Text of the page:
Corporate Banner
Satellite Banner
Cell Culture
Scientific Community
 
Join | Sign in
Home>Resources>Webcasts>This Webcast
  Webcasts

Investigation of Cell-Cell Interactions via Compartmentalized Co-culture Platforms

Elliot Hui, Assistant Professor, Biomedical Engineering, University of California, speaking at Lab on a Chip World Congress 2013.
Date Posted: Monday, October 28, 2013
Access to this article and other content is for registered users.

Join the Technology Networks Community

  • Access to the latest scientific news, products and research through Technology Networks
  • Upload and share your posters on ePosters
  • View a library of 1,800+ scientific and medical posters
  • A library of 3,000+ scientific videos on LabTube


Sign In



Forgotten your details? Click Here
If you already have an account with Technology Networks, please use your existing login details. If you do not yet have an account please join here.

*Please note: By logging into TechnologyNetworks.com you agree to accept the use of cookies. To find out more about the cookies we use and how to delete them, see our privacy policy.


Related Content

May the Cellular Force be With You
Like tiny construction workers, cells sculpt embryonic tissues and organs in 3D space.
Friday, December 13, 2013
Understanding a Protein’s Role in Familial Alzheimer’s
Researchers have used genetic engineering of human iPSC’s to specifically and precisely parse the roles of a key mutated protein in causing familial Alzheimer's disease (AD).
Monday, November 18, 2013
Developmental Protein Plays Role in Spread of Cancer
A protein used by embryo cells during early development, and recently found in many different types of cancer, apparently serves as a switch regulating metastasis.
Tuesday, June 18, 2013
Nobel Prize Winner Yamanaka Remains at Forefront of Fast-Moving Stem Cell Field
Shinya Yamanaka, MD, PhD, named winner of the 2012 Nobel Prize for Physiology or Medicine, said he was doing some housecleaning when the call came in, and was “very surprised.”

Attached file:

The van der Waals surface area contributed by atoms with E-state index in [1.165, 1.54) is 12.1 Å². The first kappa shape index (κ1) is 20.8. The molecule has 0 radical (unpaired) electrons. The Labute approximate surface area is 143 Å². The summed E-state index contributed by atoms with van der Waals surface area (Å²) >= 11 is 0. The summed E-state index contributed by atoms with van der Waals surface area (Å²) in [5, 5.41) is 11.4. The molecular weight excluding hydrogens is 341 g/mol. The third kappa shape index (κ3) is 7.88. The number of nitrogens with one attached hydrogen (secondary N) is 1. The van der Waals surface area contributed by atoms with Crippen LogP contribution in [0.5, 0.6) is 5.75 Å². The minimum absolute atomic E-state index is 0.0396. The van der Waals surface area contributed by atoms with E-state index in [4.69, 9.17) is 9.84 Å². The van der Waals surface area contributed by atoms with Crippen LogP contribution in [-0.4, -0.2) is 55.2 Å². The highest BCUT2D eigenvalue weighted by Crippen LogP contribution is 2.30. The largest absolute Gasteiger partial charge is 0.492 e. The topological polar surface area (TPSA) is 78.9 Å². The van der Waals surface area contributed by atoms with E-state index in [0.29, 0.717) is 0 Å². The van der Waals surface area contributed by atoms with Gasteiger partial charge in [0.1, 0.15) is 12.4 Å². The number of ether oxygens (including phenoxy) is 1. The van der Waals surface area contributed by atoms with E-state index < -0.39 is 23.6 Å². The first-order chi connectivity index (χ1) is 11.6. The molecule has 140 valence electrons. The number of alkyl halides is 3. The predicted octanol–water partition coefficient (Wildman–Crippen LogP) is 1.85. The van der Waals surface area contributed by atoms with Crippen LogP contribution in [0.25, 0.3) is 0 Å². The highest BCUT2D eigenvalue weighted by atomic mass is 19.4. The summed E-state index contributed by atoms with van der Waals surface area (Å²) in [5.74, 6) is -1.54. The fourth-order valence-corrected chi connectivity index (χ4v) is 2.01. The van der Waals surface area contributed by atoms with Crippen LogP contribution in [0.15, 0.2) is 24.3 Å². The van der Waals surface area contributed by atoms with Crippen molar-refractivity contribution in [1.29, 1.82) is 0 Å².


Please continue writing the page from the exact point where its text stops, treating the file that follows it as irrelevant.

Friday, October 12, 2012
Well-known Protein Reveals New Tricks
A protein called "clathrin," which is found in every human cell and plays a critical role in transporting materials within them, also plays a key role in cell division.
Friday, September 07, 2012
Protein Build-up Leads to Neurons Misfiring
New evidence shows that alpha-synuclein protein build-up inside neurons causes them to not only become "leaky," but also to misfire due to calcium fluxes.
Friday, July 20, 2012
Scientific News
Tiny Spheres Of Human Cells Mimic The Brain
Researchers have figured out how to create spheres of neuronal cells resembling the cerebral cortex, making functional human brain tissue available for the first time to study neuropsychiatric diseases such as autism and schizophrenia.
Study Maps Prenatal Cells
Babies’ sex cells unprotected during pregnancy. Research delivers new data for stem cell scientists to more accurately study infertility.
Bold Steps Toward Engineering New Lungs
ASU researchers are working to improve aspects of lung engineering that may in the future contribute to providing a nearly limitless supply of donor organs, ideally matched to their recipients, or to repairing damaged lungs.
Bacteria Cooperate to Repair Damaged Siblings
New research unearths the unique ability of a certain type of soil borne bacteria to repair nearby damaged cells.
UB and Roswell Park receive $1.85M Grant to Launch Stem Cell Research Program
The program will bring together 18 faculty members to advance translation of stem cell breakthroughs into cell therapies.
Solving Streptide from Structure to Biosynthesis
Researchers reveal new information about how bacteria communicate via the protein, streptide.
Bioprinting in 3D: Looks Like Candy, Could Regenerate Nerve Cells
Tolou Shokuhfar and colleagues are developing techniques using 3D bioprinting to generate human tissue.
Possible Treatment for Lethal Pediatric Brain Cancer
NIH-funded preclinical study suggests epigenetic drugs may be used to treat leading cause of pediatric brain cancer death.
Simpler Method to Grow Stem Cells
University of Texas at El Paso study shows that stem cells can grow with dead, or fixed, feeder cells.
A New Wrinkle For Cell Culture
Researchers at Brown University have developed an advanced technique for cell culturing that uses sheets of wrinkled graphene to mimic the complex 3-D environment inside the body.
Scroll Up
Scroll Down
SELECTBIO

SELECTBIO Market Reports
Go to LabTube
Go to eposters